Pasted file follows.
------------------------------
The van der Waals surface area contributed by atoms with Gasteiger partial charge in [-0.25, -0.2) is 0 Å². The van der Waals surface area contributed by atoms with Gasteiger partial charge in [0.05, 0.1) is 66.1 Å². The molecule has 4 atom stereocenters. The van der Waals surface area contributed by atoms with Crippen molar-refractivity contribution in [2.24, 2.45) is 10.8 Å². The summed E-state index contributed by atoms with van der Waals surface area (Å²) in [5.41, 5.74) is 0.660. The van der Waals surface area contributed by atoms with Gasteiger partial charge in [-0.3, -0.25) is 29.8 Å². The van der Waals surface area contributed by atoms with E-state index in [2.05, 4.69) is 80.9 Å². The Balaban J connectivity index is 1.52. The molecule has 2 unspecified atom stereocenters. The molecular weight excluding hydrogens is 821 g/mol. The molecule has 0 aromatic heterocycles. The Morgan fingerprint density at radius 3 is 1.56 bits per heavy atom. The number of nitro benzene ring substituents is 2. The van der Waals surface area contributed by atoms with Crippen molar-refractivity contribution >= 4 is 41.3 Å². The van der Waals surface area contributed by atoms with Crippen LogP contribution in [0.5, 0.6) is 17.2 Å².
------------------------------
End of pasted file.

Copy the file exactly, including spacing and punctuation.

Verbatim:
The van der Waals surface area contributed by atoms with Gasteiger partial charge in [-0.25, -0.2) is 0 Å². The van der Waals surface area contributed by atoms with Gasteiger partial charge in [0.05, 0.1) is 66.1 Å². The molecule has 4 atom stereocenters. The van der Waals surface area contributed by atoms with Crippen molar-refractivity contribution in [2.24, 2.45) is 10.8 Å². The summed E-state index contributed by atoms with van der Waals surface area (Å²) in [5.41, 5.74) is 0.660. The van der Waals surface area contributed by atoms with Gasteiger partial charge in [-0.3, -0.25) is 29.8 Å². The van der Waals surface area contributed by atoms with E-state index in [2.05, 4.69) is 80.9 Å². The Balaban J connectivity index is 1.52. The molecule has 2 unspecified atom stereocenters. The molecular weight excluding hydrogens is 821 g/mol. The molecule has 0 aromatic heterocycles. The Morgan fingerprint density at radius 3 is 1.56 bits per heavy atom. The number of nitro benzene ring substituents is 2. The van der Waals surface area contributed by atoms with Crippen molar-refractivity contribution >= 4 is 41.3 Å². The van der Waals surface area contributed by atoms with Crippen LogP contribution in [0.5, 0.6) is 17.2 Å².